I can think of two ways to solve this problem: set up a scratch mount, or run a cron job. I use the first one, but the second one is equally valid.

Setting up a scratch mount

The goal of a scratch mount is to have a separate file system mounted on your temporary directory that will handle space-boxing the directory and automatically deleting the files in it. To do this, you need an appropriate file system.

tmpfs

After my switch to Arch, I learned about tmpfs. To quote the Arch wiki (emphasis mine):

tmpfs is a temporary filesystem that resides in memory and/or your swap partition(s), depending on how much you fill it up. Mounting directories as tmpfs can be an effective way of speeding up accesses to their files, or to ensure that their contents are automatically cleared upon reboot.

That’s it, then: use tmpfs to get the system to delete the files for you.

For systems using systemd, the /tmp directory is usually a tmpfs mount. Using /tmp worked for a while, but I was soon finding that my system wouldn’t function properly because there wasn’t enough space on /tmp. A tmpfs file system is, by default, half the size of your total memory. When I used /tmp as my temporary directory, I only had 4 GB of memory, so my /tmp could only hold 2 GB. Programs use /tmp for temporary files as well, so there was competition for space and when the space ran out, my system would stop functioning properly.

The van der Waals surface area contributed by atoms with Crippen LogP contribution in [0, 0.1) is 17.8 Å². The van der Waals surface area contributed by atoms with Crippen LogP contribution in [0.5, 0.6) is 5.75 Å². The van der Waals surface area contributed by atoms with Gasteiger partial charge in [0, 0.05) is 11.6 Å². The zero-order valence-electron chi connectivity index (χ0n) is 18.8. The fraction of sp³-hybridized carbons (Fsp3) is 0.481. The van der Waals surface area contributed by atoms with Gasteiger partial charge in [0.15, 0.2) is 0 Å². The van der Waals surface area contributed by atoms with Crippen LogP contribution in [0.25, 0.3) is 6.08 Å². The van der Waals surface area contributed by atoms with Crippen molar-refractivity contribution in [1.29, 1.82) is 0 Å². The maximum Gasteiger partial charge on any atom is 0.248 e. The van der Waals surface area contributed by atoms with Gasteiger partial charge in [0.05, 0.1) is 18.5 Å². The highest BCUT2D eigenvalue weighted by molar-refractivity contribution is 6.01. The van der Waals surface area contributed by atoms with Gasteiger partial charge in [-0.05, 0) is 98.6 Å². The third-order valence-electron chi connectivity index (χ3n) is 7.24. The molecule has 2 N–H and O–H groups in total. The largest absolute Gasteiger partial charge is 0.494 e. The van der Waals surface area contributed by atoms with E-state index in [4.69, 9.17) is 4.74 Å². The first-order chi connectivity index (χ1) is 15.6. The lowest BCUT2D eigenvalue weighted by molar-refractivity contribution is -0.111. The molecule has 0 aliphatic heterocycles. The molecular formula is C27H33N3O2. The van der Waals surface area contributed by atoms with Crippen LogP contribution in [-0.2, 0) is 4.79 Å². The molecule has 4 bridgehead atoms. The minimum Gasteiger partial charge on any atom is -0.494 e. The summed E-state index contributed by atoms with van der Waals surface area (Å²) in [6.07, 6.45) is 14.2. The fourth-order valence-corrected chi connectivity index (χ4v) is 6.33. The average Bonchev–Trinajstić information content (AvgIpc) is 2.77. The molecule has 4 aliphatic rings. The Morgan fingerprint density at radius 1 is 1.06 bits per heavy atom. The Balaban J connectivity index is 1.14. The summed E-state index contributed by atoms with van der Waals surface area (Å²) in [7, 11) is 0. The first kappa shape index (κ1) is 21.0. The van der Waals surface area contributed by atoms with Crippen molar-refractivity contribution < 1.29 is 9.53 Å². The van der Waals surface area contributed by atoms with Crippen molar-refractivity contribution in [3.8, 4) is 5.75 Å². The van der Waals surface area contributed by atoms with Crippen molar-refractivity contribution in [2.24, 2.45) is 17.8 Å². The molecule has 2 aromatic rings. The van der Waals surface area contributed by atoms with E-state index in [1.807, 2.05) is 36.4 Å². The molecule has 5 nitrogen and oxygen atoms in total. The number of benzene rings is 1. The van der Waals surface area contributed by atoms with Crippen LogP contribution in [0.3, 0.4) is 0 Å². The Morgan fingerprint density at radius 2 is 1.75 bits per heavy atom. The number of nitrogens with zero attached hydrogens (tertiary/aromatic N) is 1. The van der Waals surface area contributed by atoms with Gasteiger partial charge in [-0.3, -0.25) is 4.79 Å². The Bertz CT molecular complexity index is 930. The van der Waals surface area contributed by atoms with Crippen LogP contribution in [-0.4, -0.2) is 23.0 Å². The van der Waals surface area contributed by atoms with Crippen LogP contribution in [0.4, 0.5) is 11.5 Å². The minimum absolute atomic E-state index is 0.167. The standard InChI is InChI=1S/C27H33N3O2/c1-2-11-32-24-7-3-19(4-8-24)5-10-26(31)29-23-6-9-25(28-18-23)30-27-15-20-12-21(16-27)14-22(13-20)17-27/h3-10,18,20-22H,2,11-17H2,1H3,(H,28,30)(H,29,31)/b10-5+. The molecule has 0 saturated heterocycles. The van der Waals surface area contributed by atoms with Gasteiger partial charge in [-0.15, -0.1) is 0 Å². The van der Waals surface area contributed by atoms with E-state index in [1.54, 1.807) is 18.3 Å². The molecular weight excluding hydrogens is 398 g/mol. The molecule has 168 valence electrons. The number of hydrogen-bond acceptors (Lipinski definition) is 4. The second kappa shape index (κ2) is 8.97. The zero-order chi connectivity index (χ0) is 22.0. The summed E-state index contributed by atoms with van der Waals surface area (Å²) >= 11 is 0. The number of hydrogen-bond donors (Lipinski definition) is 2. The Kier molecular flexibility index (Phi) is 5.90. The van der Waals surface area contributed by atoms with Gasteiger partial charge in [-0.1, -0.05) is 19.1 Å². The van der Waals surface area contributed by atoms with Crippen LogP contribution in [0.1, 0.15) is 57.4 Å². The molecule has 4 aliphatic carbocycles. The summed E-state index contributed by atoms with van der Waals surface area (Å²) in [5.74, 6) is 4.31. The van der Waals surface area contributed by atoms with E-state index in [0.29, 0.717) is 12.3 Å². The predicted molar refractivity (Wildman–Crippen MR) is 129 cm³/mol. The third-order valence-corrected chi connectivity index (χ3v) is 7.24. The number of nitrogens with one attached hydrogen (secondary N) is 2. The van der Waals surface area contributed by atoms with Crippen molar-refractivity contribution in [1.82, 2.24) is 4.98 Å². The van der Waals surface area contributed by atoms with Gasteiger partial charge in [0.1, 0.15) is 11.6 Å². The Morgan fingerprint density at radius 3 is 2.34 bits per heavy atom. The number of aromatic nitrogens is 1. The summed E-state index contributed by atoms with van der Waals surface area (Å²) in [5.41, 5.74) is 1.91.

/scratch

The solution is to make a separate tmpfs mount on another directory, separate from /tmp. I set mine up on /scratch.

To set up this tmpfs mount, create the directory on which you want to mount. For example, to set up /scratch, run the following as root:

# mkdir /scratch